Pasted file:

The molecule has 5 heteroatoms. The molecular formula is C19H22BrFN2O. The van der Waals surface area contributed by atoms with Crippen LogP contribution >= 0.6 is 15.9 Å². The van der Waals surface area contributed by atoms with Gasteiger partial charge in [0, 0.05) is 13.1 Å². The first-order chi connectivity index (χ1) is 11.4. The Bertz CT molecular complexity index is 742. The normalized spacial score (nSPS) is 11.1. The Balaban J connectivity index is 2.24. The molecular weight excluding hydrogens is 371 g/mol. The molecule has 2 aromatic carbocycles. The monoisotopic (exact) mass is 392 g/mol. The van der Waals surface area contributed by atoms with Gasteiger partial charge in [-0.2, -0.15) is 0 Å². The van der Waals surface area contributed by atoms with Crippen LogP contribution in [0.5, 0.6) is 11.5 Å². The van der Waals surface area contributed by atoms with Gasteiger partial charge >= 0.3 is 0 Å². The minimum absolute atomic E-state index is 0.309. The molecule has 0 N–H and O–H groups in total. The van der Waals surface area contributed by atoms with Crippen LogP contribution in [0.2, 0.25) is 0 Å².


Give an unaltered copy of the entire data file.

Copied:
The molecule has 5 heteroatoms. The molecular formula is C19H22BrFN2O. The van der Waals surface area contributed by atoms with Crippen LogP contribution >= 0.6 is 15.9 Å². The van der Waals surface area contributed by atoms with Gasteiger partial charge in [0, 0.05) is 13.1 Å². The first-order chi connectivity index (χ1) is 11.4. The Bertz CT molecular complexity index is 742. The normalized spacial score (nSPS) is 11.1. The Balaban J connectivity index is 2.24. The molecular weight excluding hydrogens is 371 g/mol. The molecule has 2 aromatic carbocycles. The monoisotopic (exact) mass is 392 g/mol. The van der Waals surface area contributed by atoms with Gasteiger partial charge in [-0.2, -0.15) is 0 Å². The van der Waals surface area contributed by atoms with Crippen LogP contribution in [0.5, 0.6) is 11.5 Å². The van der Waals surface area contributed by atoms with Gasteiger partial charge >= 0.3 is 0 Å². The minimum absolute atomic E-state index is 0.309. The molecule has 0 N–H and O–H groups in total. The van der Waals surface area contributed by atoms with Crippen LogP contribution in [0.2, 0.25) is 0 Å².